Old-fashioned peanut butter rice, a rice dish from Zimbabwe, is frequently served with beef or chicken stew and fried greens.

Is Eating Peanut Butter Rice Good For You?

Rice with peanut butter has many benefits, and it tastes much better when cooked over an open flame (using firewood), turning into smokey Peanut Butter Rice, which, as we all know, elevates this dish to a whole new level.

While brown rice lacks the sodium and fat that wheat bread does, it has almost the same number of calories when eaten with peanut butter and honey.

How To Make Peanut Butter Rice

Rice with peanut butter is a delicious treat and a personal favorite. The ingredients are reasonably priced and easily accessible. You can make a pot of beautifully fragrant rice that not only adds a bit of protein to your dinner but also serves to temper the heat of a hot curry, if you’re serving one, by simply adding some natural peanut butter and salt to the water used to cook the rice.

Cooking Suggestion

  • For added flavor, add any meat or fish to this rice.

Serving Suggestions

  • This style of rice, in my opinion, goes best with any stew, fried greens, and grilled or baked chicken.
  • In addition, the peanut sauce can be used to make roasted pork, fried rice, spring rolls, a dipping sauce for garden-fresh veggies, and shrimp.

Peanut Butter Rice

Peanut butter rice, a special delicacy and my favourite. It is widely eaten in Zimbabwe and sold by almost every food vendor and restaurants. Easy to prepare. The ingredients are readily available and affordable. Can take up to 5 servings.


COOK TIME30 mins




  • 2 cups long grain rice or brown rice
  • 3 cups water
  • Salt to taste
  • 1 tbsp cooking oil
  • 3 to 4 tbsp peanut butter



  • Place the rice in a pot and add water
  • Add salt and oil and cook normally till all the water is finished
  • Fluff the rice with a fork.
  • Add peanut butter and turn with a spoon.
  • The rice should be a bit sticky in appearance.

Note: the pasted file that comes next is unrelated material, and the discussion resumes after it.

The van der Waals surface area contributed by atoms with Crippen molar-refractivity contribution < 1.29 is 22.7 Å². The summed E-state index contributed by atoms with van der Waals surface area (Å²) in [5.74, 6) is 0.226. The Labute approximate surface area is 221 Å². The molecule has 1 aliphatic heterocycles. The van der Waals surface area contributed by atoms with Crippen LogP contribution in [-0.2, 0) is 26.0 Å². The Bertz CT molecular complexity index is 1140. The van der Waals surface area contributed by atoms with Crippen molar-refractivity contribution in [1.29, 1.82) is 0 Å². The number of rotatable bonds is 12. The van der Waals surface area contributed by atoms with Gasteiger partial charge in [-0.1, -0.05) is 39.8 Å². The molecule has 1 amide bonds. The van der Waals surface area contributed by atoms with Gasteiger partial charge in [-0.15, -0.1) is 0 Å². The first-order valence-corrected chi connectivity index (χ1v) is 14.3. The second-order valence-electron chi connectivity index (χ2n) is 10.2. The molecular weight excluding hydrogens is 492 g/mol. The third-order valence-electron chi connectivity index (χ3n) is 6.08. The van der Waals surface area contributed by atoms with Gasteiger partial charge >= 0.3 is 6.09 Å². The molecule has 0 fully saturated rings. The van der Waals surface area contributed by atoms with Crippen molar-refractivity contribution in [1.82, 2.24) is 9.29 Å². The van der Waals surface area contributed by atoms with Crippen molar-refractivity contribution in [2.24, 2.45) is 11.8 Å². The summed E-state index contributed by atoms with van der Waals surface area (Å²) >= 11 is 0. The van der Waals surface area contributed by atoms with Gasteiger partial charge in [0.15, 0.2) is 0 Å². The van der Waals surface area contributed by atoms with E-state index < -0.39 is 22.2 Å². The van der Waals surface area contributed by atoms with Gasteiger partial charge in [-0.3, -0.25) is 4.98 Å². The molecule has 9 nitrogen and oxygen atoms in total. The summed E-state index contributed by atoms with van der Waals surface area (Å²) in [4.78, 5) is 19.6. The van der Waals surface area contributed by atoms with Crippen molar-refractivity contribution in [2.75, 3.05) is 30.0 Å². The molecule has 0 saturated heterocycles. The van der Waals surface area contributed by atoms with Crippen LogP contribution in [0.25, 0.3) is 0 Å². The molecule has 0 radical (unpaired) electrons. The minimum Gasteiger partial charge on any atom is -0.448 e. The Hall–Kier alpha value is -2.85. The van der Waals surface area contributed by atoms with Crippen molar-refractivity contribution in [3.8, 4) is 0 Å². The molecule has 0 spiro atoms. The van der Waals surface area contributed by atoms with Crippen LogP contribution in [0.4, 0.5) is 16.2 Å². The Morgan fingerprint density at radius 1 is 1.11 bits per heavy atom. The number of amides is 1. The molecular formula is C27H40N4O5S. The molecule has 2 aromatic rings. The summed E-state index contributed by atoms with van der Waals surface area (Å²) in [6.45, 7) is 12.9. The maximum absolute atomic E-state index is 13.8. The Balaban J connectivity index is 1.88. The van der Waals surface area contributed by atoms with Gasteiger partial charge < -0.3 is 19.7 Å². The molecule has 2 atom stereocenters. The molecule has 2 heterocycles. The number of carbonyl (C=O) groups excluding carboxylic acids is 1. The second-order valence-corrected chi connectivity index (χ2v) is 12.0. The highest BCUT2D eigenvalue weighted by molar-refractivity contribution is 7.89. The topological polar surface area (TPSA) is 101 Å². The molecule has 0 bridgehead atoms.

• Add more peanut butter according to your taste.


This Peanut Butter and Honey Rice bowl is the perfect anytime snack, on-the-go breakfast or sweet treat after a long day and is ready in under 5 minutes.

Cooking timePREP TIME2 mins


Ready inTOTAL TIME2 mins


  • 1 cup Minute® Ready to Serve Brown Rice
  • 2 tbsp honey
  • 2 tbsp peanut butter
  • butterscotch chips (optional)
  • slivered almonds (optional)


  • Peanut Butter? Yes! Honey? Yes! All you need is Minute® Ready to Serve Brown Rice and you’ve got a satisfying snack or dessert in no time. If you want to make it sweeter, add in some butterscotch chips for yummy, melty goodness.Step 1
  • Heat rice according to package directions.Step 2
  • Stir honey and peanut butter into hot rice. Blend well. Top with butterscotch chips and nuts, if using.Recipe TipsTry changing up the toppings for this simple dessert. Try it with honey-roasted peanuts or fresh fruit, such as sliced bananas, strawberries or blueberries. Sprinkle the finished dish with ground cinnamon or, add in mini chocolate chips or toffee bits in place of the butterscotch chips.Substitute in Minute® Ready to Serve Multi-Grain Medley or Minute® Ready to Serve Brown Rice & Quinoa to give your bowl more whole grains and protein.

Anytime Snack

When you want something savory, filling, and invigorating, make this peanut butter and honey rice. Perfectly portioned and microwaveable at any time, these cups make a delicious on-the-go breakfast, sweet treat, or afternoon pick-me-up.

The best part is that you probably already have everything you need to prepare this ooey, delectable dessert. Keep a few packets of our Minute® Ready to Serve Rice cups on hand for when the craving strikes, just to be safe.

Make this your post-workout or afternoon pick-me-up snack. For a protein recharge, choose between Minute® Instant Whole Grain Brown Rice and Minute® Ready to Serve Brown Rice & Quinoa. Add organic peanut butter, dark chocolate, and any additional chopped nuts you’d like.

The Minute® Ready to Serve cups are perfect since all you need is a microwave to make a warm, filling rice meal in just one minute.

Sweeten things Up

Here, there is no end to the possible combinations. Use your preferred fruit, such as sliced bananas, strawberries, or any other seasonal fruit, to add a delicious touch. Crumble graham crackers and little marshmallows on top of this dish if you’re in the mood for a summertime s’more.

Easy Peanut Butter Rice

This easy quick peanut butter rice makes for a delicious side dish. Pair it with some sauteed greens or peas and a protein for a satisfying meal, or whip it up to impress dinner guests instead of plain white rice.

A round mound of rice mixed with peanut butter on a white plate.

Why you’ll love it

  • No chopping or dicing is required.
  • You’ll just mix most of the ingredients together, walk away while the rice steams, and add in the peanut butter.